Kalamazoo K750HS: This shiny stainless steel behemoth settles the gas versus charcoal versus wood debate once and for all, as it’s capable of burning all three. One of the sexiest grills at Barbecue University™, the three-day crash course I run for live-fire cooking enthusiasts at the Broadmoor in Colorado Springs each year, the Kalamazoo features 75,000 BTUs gas burners, laser-cut steel grill grates, and an industrial-strength chain-driven rotisserie.
Schwenkbraten (swinging grill): Unique to Germany’s Saarbrucken region, the schwenkbraten harnesses the mercurial power of live fire. The grill grate hangs from a spindle on a tripod over the firebox. A turbine mechanism captures the rising hot air to rotate the grill, guaranteeing even cooking every time. Laser-cut from burnished stainless steel, precision-welded and elegantly engineered, the swinging grills Klaus Marx’s of Eisenmarx are as much works of art as highly-functional cooking machines.
Big Green Egg XL: The Big Green Egg just got bigger thanks to the new BGE XL, featuring a full 452 inches of cooking space. (That’s enough to roast two turkeys). Like all Kamado-style cookers, the BGE has thick ceramic walls and hyper efficient venting to retain and diffuse heat as effectively as its popular predecessors. With a temperature range of 200 to 700 degrees, it can sear steaks with the best of them or slowly smoke ribs or pork butt. Worktable optional.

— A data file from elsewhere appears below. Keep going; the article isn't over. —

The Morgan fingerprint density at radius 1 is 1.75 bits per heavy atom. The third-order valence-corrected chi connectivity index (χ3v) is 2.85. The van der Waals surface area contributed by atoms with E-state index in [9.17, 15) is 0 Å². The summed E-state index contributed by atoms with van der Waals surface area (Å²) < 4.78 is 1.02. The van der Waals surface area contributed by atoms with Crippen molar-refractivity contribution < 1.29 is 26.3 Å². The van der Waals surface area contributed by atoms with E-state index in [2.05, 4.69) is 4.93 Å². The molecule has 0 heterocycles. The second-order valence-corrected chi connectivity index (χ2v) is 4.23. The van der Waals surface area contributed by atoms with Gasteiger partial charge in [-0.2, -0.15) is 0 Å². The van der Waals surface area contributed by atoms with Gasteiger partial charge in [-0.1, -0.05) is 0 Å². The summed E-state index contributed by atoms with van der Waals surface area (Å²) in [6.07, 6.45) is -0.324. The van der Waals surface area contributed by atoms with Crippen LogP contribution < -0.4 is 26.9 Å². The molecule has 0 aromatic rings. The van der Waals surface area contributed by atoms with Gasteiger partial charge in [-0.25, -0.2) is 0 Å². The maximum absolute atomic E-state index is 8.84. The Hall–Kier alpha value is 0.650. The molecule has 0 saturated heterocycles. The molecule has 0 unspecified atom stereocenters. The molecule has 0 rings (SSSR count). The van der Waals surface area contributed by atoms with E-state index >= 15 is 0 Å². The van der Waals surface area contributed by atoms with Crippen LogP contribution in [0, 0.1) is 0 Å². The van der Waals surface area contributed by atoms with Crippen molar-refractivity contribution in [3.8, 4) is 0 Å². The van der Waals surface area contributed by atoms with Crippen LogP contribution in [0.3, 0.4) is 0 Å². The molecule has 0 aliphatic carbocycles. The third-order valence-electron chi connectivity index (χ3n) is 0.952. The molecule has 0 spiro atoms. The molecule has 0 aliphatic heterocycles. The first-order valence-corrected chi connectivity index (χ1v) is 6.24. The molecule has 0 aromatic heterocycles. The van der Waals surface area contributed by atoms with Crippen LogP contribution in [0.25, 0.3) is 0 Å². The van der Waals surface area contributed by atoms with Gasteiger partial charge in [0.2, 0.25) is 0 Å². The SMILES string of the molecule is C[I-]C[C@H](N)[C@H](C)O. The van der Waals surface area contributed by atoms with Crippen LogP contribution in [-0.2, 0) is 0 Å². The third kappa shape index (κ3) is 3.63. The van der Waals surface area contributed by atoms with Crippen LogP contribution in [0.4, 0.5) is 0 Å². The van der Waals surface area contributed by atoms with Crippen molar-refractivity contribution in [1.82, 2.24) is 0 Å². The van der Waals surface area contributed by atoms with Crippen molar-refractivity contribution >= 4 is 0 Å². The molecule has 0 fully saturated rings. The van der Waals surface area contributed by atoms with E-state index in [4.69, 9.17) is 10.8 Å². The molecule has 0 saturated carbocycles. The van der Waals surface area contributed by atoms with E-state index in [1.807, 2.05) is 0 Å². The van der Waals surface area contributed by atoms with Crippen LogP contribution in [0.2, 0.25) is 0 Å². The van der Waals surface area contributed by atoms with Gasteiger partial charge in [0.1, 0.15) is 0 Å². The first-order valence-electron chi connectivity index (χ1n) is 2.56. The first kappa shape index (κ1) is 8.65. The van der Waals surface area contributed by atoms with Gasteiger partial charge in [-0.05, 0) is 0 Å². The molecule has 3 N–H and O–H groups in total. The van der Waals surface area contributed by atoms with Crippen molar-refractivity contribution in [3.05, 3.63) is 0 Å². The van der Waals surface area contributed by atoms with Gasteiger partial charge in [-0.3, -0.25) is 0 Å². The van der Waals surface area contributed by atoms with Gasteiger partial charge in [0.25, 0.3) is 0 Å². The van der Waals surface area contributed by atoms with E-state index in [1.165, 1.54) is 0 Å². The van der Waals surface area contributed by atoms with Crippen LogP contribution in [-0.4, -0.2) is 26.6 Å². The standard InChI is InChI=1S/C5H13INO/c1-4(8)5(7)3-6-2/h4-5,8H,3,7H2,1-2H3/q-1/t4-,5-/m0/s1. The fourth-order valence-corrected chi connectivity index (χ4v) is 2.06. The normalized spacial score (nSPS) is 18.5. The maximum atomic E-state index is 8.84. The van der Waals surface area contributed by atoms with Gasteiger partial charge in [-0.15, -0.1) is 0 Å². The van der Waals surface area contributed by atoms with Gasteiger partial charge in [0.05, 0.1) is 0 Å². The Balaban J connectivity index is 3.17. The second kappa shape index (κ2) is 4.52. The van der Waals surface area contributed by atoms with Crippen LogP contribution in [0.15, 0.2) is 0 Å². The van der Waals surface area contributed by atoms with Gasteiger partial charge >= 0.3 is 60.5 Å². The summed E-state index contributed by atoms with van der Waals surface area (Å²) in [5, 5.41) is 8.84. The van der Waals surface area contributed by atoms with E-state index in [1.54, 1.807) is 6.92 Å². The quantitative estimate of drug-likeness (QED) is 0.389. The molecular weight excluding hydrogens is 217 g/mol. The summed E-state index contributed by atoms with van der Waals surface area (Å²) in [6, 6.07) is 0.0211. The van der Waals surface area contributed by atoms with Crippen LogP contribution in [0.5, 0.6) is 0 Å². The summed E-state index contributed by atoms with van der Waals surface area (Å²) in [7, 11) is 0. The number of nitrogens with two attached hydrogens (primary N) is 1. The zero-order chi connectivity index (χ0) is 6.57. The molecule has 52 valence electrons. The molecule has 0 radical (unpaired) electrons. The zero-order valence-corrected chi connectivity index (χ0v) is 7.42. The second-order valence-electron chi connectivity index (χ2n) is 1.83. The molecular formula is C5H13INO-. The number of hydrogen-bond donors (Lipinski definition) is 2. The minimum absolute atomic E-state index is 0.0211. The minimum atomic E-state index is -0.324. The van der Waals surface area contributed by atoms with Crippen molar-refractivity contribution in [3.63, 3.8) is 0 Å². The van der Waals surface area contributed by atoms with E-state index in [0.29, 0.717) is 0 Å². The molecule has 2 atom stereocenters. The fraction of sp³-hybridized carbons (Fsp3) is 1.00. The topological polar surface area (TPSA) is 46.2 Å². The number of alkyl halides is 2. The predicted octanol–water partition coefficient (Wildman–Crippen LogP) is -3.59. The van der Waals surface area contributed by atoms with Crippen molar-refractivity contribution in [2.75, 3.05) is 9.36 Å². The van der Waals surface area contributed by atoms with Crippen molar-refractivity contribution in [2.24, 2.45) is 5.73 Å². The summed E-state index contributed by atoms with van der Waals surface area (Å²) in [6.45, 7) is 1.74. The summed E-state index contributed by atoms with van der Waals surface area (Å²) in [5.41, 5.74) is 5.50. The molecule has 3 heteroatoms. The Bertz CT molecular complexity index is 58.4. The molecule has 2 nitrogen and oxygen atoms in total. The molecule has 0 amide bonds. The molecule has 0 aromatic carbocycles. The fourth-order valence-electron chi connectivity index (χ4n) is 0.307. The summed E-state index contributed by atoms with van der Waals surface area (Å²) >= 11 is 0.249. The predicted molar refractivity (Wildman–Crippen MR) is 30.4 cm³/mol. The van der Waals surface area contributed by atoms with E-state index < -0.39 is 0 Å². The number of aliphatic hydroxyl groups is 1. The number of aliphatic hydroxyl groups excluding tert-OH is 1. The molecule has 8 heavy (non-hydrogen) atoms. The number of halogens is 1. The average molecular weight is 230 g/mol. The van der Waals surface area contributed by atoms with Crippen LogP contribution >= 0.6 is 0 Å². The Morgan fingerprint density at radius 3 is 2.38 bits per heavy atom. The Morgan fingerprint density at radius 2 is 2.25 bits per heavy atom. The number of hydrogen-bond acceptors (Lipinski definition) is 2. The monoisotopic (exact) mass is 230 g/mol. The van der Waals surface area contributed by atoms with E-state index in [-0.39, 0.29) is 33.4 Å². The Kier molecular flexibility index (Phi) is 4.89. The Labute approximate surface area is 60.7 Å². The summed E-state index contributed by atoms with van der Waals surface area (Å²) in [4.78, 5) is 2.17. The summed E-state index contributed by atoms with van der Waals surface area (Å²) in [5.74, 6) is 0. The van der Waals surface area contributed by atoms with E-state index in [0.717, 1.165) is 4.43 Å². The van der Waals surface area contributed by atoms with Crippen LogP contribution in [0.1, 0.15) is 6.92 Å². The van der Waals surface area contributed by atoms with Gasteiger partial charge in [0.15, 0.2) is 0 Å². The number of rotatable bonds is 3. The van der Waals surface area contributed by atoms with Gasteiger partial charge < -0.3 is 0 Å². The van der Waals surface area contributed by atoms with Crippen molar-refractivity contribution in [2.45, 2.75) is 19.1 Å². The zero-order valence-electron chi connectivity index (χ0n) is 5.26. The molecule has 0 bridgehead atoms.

Fire Magic Echelon Diamond Series 1060: The ultimate in high tech gas grilling, with a lid that raises by the push of a button, lights that shine at night (yes, on the burner knobs as well as under the hood), 1000 square inches of cooking space, a heavy duty rotisserie that can handle a small hog, and even a space age glass viewing window so you can watch your feast being cooked.
Korin Japanese Barbecue Grill: The fact that I was born in Japan has nothing to do with my fascination with this ceramic tabletop charcoal grill (for outdoor use only). Its rectangular Zen-like design is perfect for yakitori, sate, or other skewered foods. You can even remove the grate and grill, mangal-style, like much of Planet Barbecue’s live-fire cooking cultures. Burn Japanese binchotan charcoal and you’ll feel like you’re dining at an authentic robata yaki parlor in Tokyo.
Wittus Firebird Fireplace and Grill: If you’re a minimalist at heart, you’ll appreciate this wood-burning design by award-winning Danish architectural designer Bent Falk. Made of brushed steel, the visually striking unit will oxidize to an oxblood reddish-brown. Raise or lower the stainless steel grill grates for heat control. Sear steaks or warm breads with impeccable style.
The Weber Ranch: With 1,104 square inches of cooking space, this behemoth—the biggest grill in Weber’s line of kettle grills—has you covered. (My assistant loans hers to the local fire department for its annual community steak dinner.) Sturdy, useful, macho. Its mere presence in your grill collection says you’re serious.
Experience some of these grills and more during Barbecue UniversityTM. Sign up for on of two action-packed sessions scheduled for May 28 to 31 and May 31 to June 3, 2014.